Previous attempts to track users with non-critical data have seen only marginal success. They’ve been hindered by either excessive power consumption—meaning the attacks are easy to detect—or they’ve required some advanced knowledge of either the mobile phone owner’s initial location or potential routes. This newly discovered method requires none of these.
First, for this particular privacy attack to work, the mobile phone owner must install an app to gather the information. But in a true threat scenario, the app could be disguised as anything. The 2,000 lines of code needed for the tracking function could be buried in something as seemingly innocuous as a flashlight app (for some reason, people keep downloading these apps, even though they almost always contain malware). The app created by the researchers to test their attack was aptly named “PinMe.”
To track a user, you need to determine what kind of activity they’re performing. It’s easy enough to tell if a person is walking versus riding in a car, speed being the discriminant factor; but also, when you’re walking you tend to move in one direction, while your phone is held in a variety of different positions. And in a car, you make sudden stops (when you break) and specific types of turns—around 90 degrees—that can be detected using your phone’s magnetometer. People who travel by plane will rapidly change time zones; the air pressure on a plane also changes erratically, which can be detected by a mobile phone’s barometer. When you ride a train, you tend to accelerate in one direction that doesn’t significantly change. In other words, determining your mode of travel is relatively simple.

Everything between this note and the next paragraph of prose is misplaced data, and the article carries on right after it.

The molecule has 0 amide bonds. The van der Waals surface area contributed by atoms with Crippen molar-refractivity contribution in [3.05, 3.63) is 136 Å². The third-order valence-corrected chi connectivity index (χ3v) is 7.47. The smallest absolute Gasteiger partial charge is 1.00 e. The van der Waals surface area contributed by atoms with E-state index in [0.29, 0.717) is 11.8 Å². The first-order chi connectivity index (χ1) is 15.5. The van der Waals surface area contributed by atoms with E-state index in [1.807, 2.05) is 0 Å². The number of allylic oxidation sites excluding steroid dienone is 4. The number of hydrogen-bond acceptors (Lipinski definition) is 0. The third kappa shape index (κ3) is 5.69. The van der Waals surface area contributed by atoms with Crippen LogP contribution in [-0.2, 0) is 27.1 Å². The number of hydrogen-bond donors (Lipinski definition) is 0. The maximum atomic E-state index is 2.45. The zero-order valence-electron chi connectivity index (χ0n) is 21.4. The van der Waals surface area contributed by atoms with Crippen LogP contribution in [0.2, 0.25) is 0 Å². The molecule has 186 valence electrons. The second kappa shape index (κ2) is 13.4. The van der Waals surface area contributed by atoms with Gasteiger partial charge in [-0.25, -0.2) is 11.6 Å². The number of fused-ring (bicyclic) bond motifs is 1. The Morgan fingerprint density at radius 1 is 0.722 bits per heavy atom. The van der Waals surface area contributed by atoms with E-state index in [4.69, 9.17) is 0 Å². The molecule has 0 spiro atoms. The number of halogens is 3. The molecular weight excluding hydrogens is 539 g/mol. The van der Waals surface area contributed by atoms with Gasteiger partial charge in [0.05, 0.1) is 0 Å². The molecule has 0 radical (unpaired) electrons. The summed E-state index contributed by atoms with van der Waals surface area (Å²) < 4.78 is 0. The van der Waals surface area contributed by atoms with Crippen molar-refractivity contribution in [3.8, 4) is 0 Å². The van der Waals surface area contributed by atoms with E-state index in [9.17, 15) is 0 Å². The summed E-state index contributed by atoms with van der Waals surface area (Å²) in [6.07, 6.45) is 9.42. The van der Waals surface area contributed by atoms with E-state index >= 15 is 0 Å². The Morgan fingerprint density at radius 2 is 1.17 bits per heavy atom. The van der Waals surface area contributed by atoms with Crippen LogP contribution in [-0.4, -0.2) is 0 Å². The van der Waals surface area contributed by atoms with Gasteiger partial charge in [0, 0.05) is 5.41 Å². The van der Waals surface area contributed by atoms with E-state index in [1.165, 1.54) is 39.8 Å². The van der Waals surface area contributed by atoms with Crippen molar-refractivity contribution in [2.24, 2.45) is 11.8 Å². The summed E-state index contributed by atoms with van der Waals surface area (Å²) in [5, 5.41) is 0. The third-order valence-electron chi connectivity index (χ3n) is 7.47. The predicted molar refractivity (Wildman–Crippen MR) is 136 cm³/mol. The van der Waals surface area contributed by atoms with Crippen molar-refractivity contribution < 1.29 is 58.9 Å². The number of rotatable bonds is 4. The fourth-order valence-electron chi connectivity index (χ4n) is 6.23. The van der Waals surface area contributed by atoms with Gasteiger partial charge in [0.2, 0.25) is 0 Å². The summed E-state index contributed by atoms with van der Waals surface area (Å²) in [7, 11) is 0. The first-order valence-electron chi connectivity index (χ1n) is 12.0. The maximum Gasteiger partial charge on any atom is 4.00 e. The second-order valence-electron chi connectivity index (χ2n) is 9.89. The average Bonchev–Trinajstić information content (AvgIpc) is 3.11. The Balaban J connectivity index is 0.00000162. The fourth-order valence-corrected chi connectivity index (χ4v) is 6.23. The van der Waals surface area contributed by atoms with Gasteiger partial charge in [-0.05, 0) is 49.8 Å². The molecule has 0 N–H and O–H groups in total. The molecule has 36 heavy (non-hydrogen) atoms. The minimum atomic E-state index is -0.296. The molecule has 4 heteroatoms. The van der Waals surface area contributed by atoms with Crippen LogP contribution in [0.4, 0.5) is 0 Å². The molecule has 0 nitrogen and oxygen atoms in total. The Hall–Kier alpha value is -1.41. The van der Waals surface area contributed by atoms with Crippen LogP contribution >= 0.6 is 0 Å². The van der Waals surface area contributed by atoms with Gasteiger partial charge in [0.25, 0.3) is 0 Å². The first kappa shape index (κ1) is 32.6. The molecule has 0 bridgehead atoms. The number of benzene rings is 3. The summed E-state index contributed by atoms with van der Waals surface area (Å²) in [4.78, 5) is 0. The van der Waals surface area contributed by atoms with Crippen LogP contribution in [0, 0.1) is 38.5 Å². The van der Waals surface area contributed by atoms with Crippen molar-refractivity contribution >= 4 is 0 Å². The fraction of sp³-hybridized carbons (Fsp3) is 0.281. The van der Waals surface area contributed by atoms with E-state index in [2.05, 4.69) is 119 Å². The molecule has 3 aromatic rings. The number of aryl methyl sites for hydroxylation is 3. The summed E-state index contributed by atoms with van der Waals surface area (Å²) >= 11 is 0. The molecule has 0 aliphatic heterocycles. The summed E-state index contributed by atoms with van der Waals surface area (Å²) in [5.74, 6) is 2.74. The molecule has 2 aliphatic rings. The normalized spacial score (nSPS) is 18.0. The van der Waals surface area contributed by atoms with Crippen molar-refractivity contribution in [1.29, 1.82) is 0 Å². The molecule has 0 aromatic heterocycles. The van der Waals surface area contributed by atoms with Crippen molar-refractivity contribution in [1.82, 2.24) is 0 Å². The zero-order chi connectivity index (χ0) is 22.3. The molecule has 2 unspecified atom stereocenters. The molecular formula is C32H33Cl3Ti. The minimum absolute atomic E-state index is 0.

The fact that your mobile phone offers up your time zone as well as the last IP address you were connected to really narrows things down—geolocating IP addresses is very easy to do and can at least reveal the last city you were in—but to determine your exact location, with GPS-like precision, a wealth of publicly-available data is needed. To estimate your elevation—i.e., how far you are above sea level—PinMe gathers air pressure data provided freely from weather reports and compares it to the reading on your phone’s barometer. Google Maps and open-source geographical survey data also provide comprehensive data regarding changes in elevation across the Earth’s surface. And we’re talking about minor differences in elevation from one street corner to the next.